Medicinal Plants Used Against Diabetes And Infectious Diseases In The South-West Indian Ocean


Ameenah Gurib-Fakim


Traditional & Complementary Medicine Exhibition 2007 (TCME 2007), Putra World Trade Centre (PWTC), Kuala Lumpur, Malaysia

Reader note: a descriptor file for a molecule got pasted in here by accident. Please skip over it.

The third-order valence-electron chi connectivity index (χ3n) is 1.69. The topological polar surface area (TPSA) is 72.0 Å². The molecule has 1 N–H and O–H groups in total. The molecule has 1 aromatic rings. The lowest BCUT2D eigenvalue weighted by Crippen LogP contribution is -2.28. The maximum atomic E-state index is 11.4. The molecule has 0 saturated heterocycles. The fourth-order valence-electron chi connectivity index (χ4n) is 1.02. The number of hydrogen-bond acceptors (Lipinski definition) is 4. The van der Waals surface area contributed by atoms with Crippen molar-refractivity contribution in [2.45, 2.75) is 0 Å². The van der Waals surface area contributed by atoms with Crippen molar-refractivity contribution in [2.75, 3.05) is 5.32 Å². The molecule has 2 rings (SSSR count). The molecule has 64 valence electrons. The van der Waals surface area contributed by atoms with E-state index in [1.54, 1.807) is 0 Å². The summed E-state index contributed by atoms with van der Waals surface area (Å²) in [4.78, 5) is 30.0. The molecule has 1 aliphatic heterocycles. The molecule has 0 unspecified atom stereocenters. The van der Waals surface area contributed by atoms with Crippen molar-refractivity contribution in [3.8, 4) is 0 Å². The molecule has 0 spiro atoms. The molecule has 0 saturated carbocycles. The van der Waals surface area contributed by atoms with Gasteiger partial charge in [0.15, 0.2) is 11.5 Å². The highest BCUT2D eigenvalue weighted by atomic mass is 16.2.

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Mauritius, a tropical island in the south west Indian ocean, has numerous plant resources. The people of Mauritius have a long-standing tradition in the use of ethno-medicine and the practice of traditional medicine is still very strong especially in the treatment of minor ailments. The use of the flora however, has been restricted mainly to exotic plants brought in by immigrants from Africa, Madagascar, India and China nearly two centuries ago. In a survey carried out on the traditional uses, it has been found that a small percentage of endemic plants are being used as medicinal plants. While it is well established that plant-derived compounds offer potential sources of new antibiotics, anticancer agents, anti-HIV agents to name but a few pharmaceutical agents. A systematic study of the flora of Mauritius for new biologically active compounds from higher plants is currently being carried out. Alongside this effort, herbal remedies are also being validated for their potential as cheap and effective medication. In view of the fact that there is a prevalence of diabetes and infectious diseases locally, many herbal recipes and indigenous plants have been tested. The presentation will focus on the results obtained on the validation of herbal remedies commonly used in Mauritius against diabetes and infectious diseases. The results obtained on some indigenous/endemic plants will also be presented. The potential of the endemic species cannot be emphasized enough and this raises the issues on the need for conservation to be addressed.